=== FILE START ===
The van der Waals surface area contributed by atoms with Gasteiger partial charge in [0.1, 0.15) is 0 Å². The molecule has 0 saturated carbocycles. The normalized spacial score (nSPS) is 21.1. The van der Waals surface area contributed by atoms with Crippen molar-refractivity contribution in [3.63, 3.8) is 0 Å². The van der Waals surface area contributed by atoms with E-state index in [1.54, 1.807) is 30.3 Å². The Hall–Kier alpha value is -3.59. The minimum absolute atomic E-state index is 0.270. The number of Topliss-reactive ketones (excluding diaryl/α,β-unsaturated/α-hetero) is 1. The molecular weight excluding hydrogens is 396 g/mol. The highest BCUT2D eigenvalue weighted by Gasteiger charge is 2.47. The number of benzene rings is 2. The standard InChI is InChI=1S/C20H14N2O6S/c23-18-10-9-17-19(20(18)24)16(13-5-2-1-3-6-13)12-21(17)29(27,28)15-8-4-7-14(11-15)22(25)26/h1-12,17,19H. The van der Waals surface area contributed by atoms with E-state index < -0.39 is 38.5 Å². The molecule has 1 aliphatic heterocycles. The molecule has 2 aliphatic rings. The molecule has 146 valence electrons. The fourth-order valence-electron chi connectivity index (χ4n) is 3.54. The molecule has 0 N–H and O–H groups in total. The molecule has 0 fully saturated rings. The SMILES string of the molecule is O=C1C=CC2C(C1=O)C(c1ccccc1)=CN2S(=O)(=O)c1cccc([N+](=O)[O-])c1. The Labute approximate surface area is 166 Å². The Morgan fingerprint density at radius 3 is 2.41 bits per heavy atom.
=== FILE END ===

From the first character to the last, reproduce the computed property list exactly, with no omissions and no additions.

The van der Waals surface area contributed by atoms with Gasteiger partial charge in [0.1, 0.15) is 0 Å². The molecule has 0 saturated carbocycles. The normalized spacial score (nSPS) is 21.1. The van der Waals surface area contributed by atoms with Crippen molar-refractivity contribution in [3.63, 3.8) is 0 Å². The van der Waals surface area contributed by atoms with E-state index in [1.54, 1.807) is 30.3 Å². The Hall–Kier alpha value is -3.59. The minimum absolute atomic E-state index is 0.270. The number of Topliss-reactive ketones (excluding diaryl/α,β-unsaturated/α-hetero) is 1. The molecular weight excluding hydrogens is 396 g/mol. The highest BCUT2D eigenvalue weighted by Gasteiger charge is 2.47. The number of benzene rings is 2. The standard InChI is InChI=1S/C20H14N2O6S/c23-18-10-9-17-19(20(18)24)16(13-5-2-1-3-6-13)12-21(17)29(27,28)15-8-4-7-14(11-15)22(25)26/h1-12,17,19H. The van der Waals surface area contributed by atoms with E-state index < -0.39 is 38.5 Å². The molecule has 1 aliphatic heterocycles. The molecule has 2 aliphatic rings. The molecule has 146 valence electrons. The fourth-order valence-electron chi connectivity index (χ4n) is 3.54. The molecule has 0 N–H and O–H groups in total. The molecule has 0 fully saturated rings. The SMILES string of the molecule is O=C1C=CC2C(C1=O)C(c1ccccc1)=CN2S(=O)(=O)c1cccc([N+](=O)[O-])c1. The Labute approximate surface area is 166 Å². The Morgan fingerprint density at radius 3 is 2.41 bits per heavy atom.